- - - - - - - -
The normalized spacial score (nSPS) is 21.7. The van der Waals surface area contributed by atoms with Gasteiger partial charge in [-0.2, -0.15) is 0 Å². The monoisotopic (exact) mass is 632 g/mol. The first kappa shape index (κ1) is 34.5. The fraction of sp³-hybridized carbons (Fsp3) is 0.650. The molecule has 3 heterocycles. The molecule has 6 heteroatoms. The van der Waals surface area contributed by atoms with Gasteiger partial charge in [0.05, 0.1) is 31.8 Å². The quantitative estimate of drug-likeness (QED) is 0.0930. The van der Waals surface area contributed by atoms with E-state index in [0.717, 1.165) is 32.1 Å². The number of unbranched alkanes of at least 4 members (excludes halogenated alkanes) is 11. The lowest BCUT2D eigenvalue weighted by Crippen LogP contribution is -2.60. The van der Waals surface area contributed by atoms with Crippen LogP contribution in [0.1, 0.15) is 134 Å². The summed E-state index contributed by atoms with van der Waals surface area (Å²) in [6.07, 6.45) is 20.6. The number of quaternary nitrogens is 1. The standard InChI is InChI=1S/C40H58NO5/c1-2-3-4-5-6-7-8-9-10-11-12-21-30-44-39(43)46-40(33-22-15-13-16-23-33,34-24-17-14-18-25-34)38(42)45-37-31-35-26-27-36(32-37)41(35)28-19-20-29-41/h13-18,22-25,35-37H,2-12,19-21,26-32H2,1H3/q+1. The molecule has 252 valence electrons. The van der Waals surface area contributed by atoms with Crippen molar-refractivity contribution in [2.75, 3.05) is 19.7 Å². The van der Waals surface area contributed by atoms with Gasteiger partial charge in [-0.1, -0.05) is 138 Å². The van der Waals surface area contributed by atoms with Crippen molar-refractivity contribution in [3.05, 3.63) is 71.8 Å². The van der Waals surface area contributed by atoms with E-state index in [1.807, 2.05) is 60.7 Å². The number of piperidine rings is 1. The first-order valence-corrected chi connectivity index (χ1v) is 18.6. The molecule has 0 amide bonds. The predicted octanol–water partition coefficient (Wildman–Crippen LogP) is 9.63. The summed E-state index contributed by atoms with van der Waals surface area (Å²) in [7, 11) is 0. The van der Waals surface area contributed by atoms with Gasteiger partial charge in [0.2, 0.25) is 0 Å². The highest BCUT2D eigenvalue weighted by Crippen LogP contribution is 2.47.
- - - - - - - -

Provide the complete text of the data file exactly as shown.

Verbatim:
The normalized spacial score (nSPS) is 21.7. The van der Waals surface area contributed by atoms with Gasteiger partial charge in [-0.2, -0.15) is 0 Å². The monoisotopic (exact) mass is 632 g/mol. The first kappa shape index (κ1) is 34.5. The fraction of sp³-hybridized carbons (Fsp3) is 0.650. The molecule has 3 heterocycles. The molecule has 6 heteroatoms. The van der Waals surface area contributed by atoms with Gasteiger partial charge in [0.05, 0.1) is 31.8 Å². The quantitative estimate of drug-likeness (QED) is 0.0930. The van der Waals surface area contributed by atoms with E-state index in [0.717, 1.165) is 32.1 Å². The number of unbranched alkanes of at least 4 members (excludes halogenated alkanes) is 11. The lowest BCUT2D eigenvalue weighted by Crippen LogP contribution is -2.60. The van der Waals surface area contributed by atoms with Crippen LogP contribution in [0.1, 0.15) is 134 Å². The summed E-state index contributed by atoms with van der Waals surface area (Å²) in [6.07, 6.45) is 20.6. The number of quaternary nitrogens is 1. The standard InChI is InChI=1S/C40H58NO5/c1-2-3-4-5-6-7-8-9-10-11-12-21-30-44-39(43)46-40(33-22-15-13-16-23-33,34-24-17-14-18-25-34)38(42)45-37-31-35-26-27-36(32-37)41(35)28-19-20-29-41/h13-18,22-25,35-37H,2-12,19-21,26-32H2,1H3/q+1. The molecule has 252 valence electrons. The van der Waals surface area contributed by atoms with Crippen molar-refractivity contribution in [2.75, 3.05) is 19.7 Å². The van der Waals surface area contributed by atoms with Gasteiger partial charge in [-0.1, -0.05) is 138 Å². The van der Waals surface area contributed by atoms with Crippen molar-refractivity contribution in [3.05, 3.63) is 71.8 Å². The van der Waals surface area contributed by atoms with E-state index in [1.807, 2.05) is 60.7 Å². The number of piperidine rings is 1. The first-order valence-corrected chi connectivity index (χ1v) is 18.6. The molecule has 0 amide bonds. The predicted octanol–water partition coefficient (Wildman–Crippen LogP) is 9.63. The summed E-state index contributed by atoms with van der Waals surface area (Å²) in [7, 11) is 0. The van der Waals surface area contributed by atoms with Gasteiger partial charge in [0.2, 0.25) is 0 Å². The highest BCUT2D eigenvalue weighted by Crippen LogP contribution is 2.47.